The Trojans lost just two fumbles as a team last year, including one by Williams in the Pac-12 championship game against Utah. The other was a muffed onside kick against Cal. This season, USC has fumbled 20 times and lost eight.
What's the rush?
It used to be USC’s lone defensive strength. Now the pass rush has been reduced to a trickle. After averaging 3.7 sacks in the first six games, USC had just two in the last month as the Trojans have lost three of their last four games.
“That’s on me,” Nua said. “I’ve gotta get them going and get them to the quarterback faster.”
Wary of Washington quarterback Michael Penix Jr. and his dynamic receivers, the Trojans often rushed just three defenders against the Huskies with hopes of taking away the deep passing game. The strategy was fruitless. Penix was sacked once but had no problem throwing for 256 yards and two touchdowns on 22-of-30 passing while the running game carried the Huskies to victory.
After nine sacks combined in the first five games, edge rushers Jamil Muhammad and Solomon Byrd have been quiet with just two in the last five weeks. They struggled against the Huskies — who are third in the country in sacks allowed with 0.67 a game — and the task will only get more difficult this week. The Ducks are even better at 0.44 sacks allowed per game, which ranks second nationally.
USC just allowed 316 rushing yards to a pass-first offense. What the Trojans do against Oregon could get uglier.
USC’s Pac-12-worst rushing defense has its toughest task of the season against Oregon’s conference-best rushing attack. The Ducks lead the Pac-12 and rank 10th nationally with 208.1 rushing yards per game. They are the only team in the country to average more than six yards per carry, breaking off 6.33 yards per attempt.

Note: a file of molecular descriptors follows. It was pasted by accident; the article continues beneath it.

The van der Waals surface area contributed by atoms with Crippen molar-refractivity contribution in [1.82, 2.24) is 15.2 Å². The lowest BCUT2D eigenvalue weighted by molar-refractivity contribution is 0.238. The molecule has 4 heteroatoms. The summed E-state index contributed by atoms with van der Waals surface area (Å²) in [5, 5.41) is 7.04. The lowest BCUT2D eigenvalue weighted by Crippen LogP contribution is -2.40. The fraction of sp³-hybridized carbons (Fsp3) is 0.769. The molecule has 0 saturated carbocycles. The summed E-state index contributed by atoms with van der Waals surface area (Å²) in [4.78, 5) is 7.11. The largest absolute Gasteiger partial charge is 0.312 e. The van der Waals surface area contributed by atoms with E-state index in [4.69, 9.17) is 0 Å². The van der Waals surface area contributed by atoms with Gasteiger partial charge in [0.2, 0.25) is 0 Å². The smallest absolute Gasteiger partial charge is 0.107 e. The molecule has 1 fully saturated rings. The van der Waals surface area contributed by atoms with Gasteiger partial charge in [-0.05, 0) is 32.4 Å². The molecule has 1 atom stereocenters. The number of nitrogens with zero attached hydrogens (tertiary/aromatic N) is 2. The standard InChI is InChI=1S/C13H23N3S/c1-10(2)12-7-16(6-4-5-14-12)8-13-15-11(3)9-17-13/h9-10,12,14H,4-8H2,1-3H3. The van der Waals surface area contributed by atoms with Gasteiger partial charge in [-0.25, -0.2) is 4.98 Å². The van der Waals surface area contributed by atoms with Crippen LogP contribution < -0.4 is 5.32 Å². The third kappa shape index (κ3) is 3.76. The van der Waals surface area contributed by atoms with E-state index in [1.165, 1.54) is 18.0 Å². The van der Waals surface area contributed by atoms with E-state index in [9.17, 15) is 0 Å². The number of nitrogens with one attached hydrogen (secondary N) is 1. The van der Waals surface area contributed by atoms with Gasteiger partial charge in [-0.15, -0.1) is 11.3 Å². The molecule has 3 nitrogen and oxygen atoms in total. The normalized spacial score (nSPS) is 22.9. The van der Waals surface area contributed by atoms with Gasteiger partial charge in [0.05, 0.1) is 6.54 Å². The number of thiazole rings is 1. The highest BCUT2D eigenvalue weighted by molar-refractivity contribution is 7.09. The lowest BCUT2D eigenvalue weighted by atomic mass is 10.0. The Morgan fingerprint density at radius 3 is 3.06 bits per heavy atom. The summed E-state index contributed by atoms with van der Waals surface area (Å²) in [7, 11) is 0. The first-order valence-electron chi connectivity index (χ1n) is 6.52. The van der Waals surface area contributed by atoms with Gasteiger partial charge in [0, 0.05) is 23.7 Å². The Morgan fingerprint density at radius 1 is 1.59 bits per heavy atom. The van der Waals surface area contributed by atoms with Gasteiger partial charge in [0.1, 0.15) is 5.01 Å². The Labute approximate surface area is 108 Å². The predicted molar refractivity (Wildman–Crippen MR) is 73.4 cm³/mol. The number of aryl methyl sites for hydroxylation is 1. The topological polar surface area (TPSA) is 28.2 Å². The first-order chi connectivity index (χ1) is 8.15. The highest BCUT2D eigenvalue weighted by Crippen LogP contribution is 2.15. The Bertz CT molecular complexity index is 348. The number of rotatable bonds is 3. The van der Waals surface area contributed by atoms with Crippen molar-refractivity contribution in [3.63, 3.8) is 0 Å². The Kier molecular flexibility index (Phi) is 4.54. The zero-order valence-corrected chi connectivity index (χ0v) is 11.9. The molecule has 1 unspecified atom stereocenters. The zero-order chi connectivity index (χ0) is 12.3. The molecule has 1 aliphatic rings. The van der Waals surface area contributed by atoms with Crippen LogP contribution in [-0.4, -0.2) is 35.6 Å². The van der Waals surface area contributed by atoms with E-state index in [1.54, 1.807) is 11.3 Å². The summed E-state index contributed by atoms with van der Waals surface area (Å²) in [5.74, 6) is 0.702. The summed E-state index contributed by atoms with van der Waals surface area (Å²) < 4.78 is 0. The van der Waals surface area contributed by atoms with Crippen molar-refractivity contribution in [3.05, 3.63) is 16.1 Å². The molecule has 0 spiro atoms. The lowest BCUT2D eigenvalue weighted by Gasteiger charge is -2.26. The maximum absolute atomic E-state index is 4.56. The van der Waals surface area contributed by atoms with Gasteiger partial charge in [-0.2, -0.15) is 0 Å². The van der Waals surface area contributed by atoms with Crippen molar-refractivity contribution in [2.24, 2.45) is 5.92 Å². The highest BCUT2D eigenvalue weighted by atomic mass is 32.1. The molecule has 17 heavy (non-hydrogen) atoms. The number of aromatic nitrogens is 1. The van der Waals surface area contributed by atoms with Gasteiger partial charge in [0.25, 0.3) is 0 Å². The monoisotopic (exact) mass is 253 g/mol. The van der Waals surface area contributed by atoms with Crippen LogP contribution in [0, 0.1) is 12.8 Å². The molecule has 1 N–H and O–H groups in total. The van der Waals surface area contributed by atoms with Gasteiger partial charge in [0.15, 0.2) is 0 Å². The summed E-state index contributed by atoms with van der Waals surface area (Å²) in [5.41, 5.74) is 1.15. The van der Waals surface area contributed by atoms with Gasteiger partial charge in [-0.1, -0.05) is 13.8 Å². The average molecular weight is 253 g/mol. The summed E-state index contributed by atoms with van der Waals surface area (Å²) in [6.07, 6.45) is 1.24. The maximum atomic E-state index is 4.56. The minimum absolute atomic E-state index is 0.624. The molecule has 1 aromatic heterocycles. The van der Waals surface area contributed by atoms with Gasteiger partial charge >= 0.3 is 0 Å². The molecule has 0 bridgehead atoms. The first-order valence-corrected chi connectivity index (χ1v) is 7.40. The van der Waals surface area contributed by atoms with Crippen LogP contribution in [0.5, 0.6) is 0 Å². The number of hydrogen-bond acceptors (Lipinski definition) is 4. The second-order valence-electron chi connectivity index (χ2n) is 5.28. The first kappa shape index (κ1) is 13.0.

Running back Bucky Irving leads the Ducks with 91.2 rushing yards per game with nine touchdowns, which is tied with Jordan James for the team lead. Oregon is the only FBS team to have two running backs with at least nine rushing touchdowns.
Trojans take on enemy territory
USC’s final road game of the season may be its most difficult as Oregon has won 29 of its last 30 games at Autzen Stadium, where the Trojans have lost three of their last four.
“It’s just important we overcommunicate,” Dedich said. “Everyone echos the calls. … Luckily we had Colorado and Notre Dame, which were pretty loud atmospheres to get that sort of work in.”
The Trojans had just one false start in front of a sold-out Folsom Field crowd, but struggled in South Bend, Ind. USC committed four false start penalties against Notre Dame and gave up six sacks.
USC shuffled its offensive line after the blowout loss and showed signs of improvement, especially in the running game. The Trojans averaged 6.3 yards per carry against Utah, one of the best running defenses in the country, and 7.5 yards per carry against Washington last week without starting running back MarShawn Lloyd.
Lloyd, who missed the game because of an undisclosed injury, is expected on track to return, Riley said Thursday. The South Carolina transfer leads the nation in yards per carry at 7.74.
Last week, Austin Jones had a season-high 127 rushing yards on 11 carries in Lloyd’s place. The Stanford transfer is also one of the few Trojans to play at Autzen Stadium where USC will return for the first time since 2015. Jones rushed for 100 yards and two touchdowns on 20 carries against the Ducks in a 35-14 loss, but the stands were empty during the 2020 pandemic-affected season.
This story originally appeared in Los Angeles Times.